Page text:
Experiential Wellness: I always have said that recovery gives us “a chance to do everything all over again for the very first time.” We can see the world through a new set of eyes. But new experiences, travel, relationships, tasks, and hobbies to name a few, can spark new connections not only in our brain but in ourselves as a whole. I tell people, “When you are green you grow, when you are ripe you rot” and to get out there and experience a new world in recovery. Addiction and drug use robs people of anything that impedes the continual and voracious feeding it requires snuffing out the luxury of new experiences. Recovery bestows that right back to us and it is up to each person to reach for it.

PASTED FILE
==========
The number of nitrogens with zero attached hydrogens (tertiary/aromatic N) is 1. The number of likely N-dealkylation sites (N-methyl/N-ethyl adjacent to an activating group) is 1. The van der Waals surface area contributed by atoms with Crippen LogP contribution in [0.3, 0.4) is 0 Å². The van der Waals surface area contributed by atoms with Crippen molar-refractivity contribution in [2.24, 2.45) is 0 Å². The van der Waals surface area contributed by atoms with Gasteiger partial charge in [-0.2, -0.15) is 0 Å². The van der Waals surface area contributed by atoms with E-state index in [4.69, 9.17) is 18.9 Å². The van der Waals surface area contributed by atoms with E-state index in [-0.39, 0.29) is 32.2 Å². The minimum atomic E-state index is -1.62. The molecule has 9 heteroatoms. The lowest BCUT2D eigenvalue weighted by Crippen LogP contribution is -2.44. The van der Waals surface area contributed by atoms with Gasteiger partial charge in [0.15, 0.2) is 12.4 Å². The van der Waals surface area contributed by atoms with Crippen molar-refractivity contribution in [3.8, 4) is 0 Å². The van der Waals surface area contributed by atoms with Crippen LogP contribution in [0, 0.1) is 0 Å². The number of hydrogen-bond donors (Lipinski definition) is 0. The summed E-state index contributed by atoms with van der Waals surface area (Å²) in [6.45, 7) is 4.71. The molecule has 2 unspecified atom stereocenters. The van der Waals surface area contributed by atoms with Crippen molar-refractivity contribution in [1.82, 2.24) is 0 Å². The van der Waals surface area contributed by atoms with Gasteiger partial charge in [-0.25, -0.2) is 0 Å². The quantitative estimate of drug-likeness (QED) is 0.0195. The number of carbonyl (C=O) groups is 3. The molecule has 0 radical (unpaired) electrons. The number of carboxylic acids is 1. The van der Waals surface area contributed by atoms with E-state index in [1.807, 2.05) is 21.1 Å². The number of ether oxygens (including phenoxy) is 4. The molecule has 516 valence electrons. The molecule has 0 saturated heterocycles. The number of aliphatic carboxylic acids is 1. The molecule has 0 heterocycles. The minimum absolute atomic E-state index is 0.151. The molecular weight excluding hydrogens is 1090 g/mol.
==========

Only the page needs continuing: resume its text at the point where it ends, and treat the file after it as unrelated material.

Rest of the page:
Giving up drugs is the excavation, but what we build as a new life in recovery is where the work begins. I try to show people how even though one sector may be thriving, this may free up attention and energies to address others. Recovery is ongoing. It is dynamic. And recovery is a philosophy of authenticity, growth, exploration, and expansion. When a person in recovery gives up what used to be the world, a suitable replacement must be waiting in the wing. I feel by exploring the sectors of ongoing wellness is definitely a good place to start.
* If you or a loved one is interested in recovery, make sure you inquire about counseling and the peripheral supports offered to help the individual and their family get the help they need!